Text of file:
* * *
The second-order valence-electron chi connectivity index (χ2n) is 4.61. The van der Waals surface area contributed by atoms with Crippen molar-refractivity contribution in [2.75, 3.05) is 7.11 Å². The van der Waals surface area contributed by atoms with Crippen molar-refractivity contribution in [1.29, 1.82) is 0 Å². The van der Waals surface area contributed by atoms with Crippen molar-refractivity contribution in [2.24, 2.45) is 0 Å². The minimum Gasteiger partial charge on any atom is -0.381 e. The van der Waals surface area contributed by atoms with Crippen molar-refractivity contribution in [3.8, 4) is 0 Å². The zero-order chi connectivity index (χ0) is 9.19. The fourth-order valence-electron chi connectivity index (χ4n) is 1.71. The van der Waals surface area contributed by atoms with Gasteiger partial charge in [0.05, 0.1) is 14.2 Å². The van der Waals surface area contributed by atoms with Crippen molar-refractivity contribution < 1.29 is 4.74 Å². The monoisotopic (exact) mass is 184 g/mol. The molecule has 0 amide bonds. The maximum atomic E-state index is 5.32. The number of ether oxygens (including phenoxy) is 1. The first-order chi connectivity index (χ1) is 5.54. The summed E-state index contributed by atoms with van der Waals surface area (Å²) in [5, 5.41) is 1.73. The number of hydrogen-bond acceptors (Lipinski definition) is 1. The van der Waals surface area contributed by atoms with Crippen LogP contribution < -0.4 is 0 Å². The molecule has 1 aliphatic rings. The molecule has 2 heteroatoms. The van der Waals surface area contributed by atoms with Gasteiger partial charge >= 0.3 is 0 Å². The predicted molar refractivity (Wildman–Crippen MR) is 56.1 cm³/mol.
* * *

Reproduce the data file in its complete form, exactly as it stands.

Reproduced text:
The second-order valence-electron chi connectivity index (χ2n) is 4.61. The van der Waals surface area contributed by atoms with Crippen molar-refractivity contribution in [2.75, 3.05) is 7.11 Å². The van der Waals surface area contributed by atoms with Crippen molar-refractivity contribution in [1.29, 1.82) is 0 Å². The van der Waals surface area contributed by atoms with Crippen molar-refractivity contribution in [2.24, 2.45) is 0 Å². The minimum Gasteiger partial charge on any atom is -0.381 e. The van der Waals surface area contributed by atoms with Crippen molar-refractivity contribution in [3.8, 4) is 0 Å². The zero-order chi connectivity index (χ0) is 9.19. The fourth-order valence-electron chi connectivity index (χ4n) is 1.71. The van der Waals surface area contributed by atoms with Gasteiger partial charge in [0.05, 0.1) is 14.2 Å². The van der Waals surface area contributed by atoms with Crippen molar-refractivity contribution < 1.29 is 4.74 Å². The monoisotopic (exact) mass is 184 g/mol. The molecule has 0 amide bonds. The maximum atomic E-state index is 5.32. The number of ether oxygens (including phenoxy) is 1. The first-order chi connectivity index (χ1) is 5.54. The summed E-state index contributed by atoms with van der Waals surface area (Å²) in [5, 5.41) is 1.73. The number of hydrogen-bond acceptors (Lipinski definition) is 1. The van der Waals surface area contributed by atoms with Crippen LogP contribution < -0.4 is 0 Å². The molecule has 1 aliphatic rings. The molecule has 2 heteroatoms. The van der Waals surface area contributed by atoms with Gasteiger partial charge >= 0.3 is 0 Å². The predicted molar refractivity (Wildman–Crippen MR) is 56.1 cm³/mol.